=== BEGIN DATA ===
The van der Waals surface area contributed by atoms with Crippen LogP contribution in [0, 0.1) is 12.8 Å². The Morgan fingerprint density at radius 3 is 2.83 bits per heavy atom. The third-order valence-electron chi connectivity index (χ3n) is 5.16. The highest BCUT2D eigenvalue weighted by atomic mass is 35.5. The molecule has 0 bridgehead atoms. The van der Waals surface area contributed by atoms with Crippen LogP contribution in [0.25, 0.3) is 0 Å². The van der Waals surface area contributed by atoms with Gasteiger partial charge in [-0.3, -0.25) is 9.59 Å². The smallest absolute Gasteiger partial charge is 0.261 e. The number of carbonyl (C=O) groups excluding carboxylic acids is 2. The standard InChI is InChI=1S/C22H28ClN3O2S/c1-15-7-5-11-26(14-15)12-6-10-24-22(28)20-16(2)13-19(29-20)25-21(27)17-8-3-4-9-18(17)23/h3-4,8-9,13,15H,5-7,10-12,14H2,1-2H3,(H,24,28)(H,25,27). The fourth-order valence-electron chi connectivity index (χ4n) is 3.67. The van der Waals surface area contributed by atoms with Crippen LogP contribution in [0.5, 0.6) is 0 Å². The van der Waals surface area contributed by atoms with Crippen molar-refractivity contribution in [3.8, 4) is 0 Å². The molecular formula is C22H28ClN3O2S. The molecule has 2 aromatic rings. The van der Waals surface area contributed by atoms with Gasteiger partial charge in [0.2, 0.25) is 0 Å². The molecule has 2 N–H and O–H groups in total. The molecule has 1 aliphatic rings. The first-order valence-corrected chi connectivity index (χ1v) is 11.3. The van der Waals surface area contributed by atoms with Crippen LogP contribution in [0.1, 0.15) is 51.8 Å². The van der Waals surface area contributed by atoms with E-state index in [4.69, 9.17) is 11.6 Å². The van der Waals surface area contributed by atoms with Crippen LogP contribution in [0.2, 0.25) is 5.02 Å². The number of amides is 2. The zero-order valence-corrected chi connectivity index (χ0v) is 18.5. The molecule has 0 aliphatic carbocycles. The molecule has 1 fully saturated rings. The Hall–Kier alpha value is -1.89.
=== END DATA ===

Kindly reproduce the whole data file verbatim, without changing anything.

The van der Waals surface area contributed by atoms with Crippen LogP contribution in [0, 0.1) is 12.8 Å². The Morgan fingerprint density at radius 3 is 2.83 bits per heavy atom. The third-order valence-electron chi connectivity index (χ3n) is 5.16. The highest BCUT2D eigenvalue weighted by atomic mass is 35.5. The molecule has 0 bridgehead atoms. The van der Waals surface area contributed by atoms with Crippen LogP contribution in [0.25, 0.3) is 0 Å². The van der Waals surface area contributed by atoms with Gasteiger partial charge in [-0.3, -0.25) is 9.59 Å². The smallest absolute Gasteiger partial charge is 0.261 e. The number of carbonyl (C=O) groups excluding carboxylic acids is 2. The standard InChI is InChI=1S/C22H28ClN3O2S/c1-15-7-5-11-26(14-15)12-6-10-24-22(28)20-16(2)13-19(29-20)25-21(27)17-8-3-4-9-18(17)23/h3-4,8-9,13,15H,5-7,10-12,14H2,1-2H3,(H,24,28)(H,25,27). The fourth-order valence-electron chi connectivity index (χ4n) is 3.67. The van der Waals surface area contributed by atoms with Crippen LogP contribution in [0.5, 0.6) is 0 Å². The van der Waals surface area contributed by atoms with Crippen molar-refractivity contribution in [3.8, 4) is 0 Å². The molecular formula is C22H28ClN3O2S. The molecule has 2 aromatic rings. The van der Waals surface area contributed by atoms with Gasteiger partial charge in [0.2, 0.25) is 0 Å². The molecule has 2 N–H and O–H groups in total. The molecule has 1 aliphatic rings. The first-order valence-corrected chi connectivity index (χ1v) is 11.3. The van der Waals surface area contributed by atoms with Crippen LogP contribution in [0.1, 0.15) is 51.8 Å². The van der Waals surface area contributed by atoms with E-state index in [4.69, 9.17) is 11.6 Å². The van der Waals surface area contributed by atoms with Crippen LogP contribution in [0.2, 0.25) is 5.02 Å². The number of amides is 2. The zero-order valence-corrected chi connectivity index (χ0v) is 18.5. The molecule has 0 aliphatic carbocycles. The molecule has 1 fully saturated rings. The Hall–Kier alpha value is -1.89.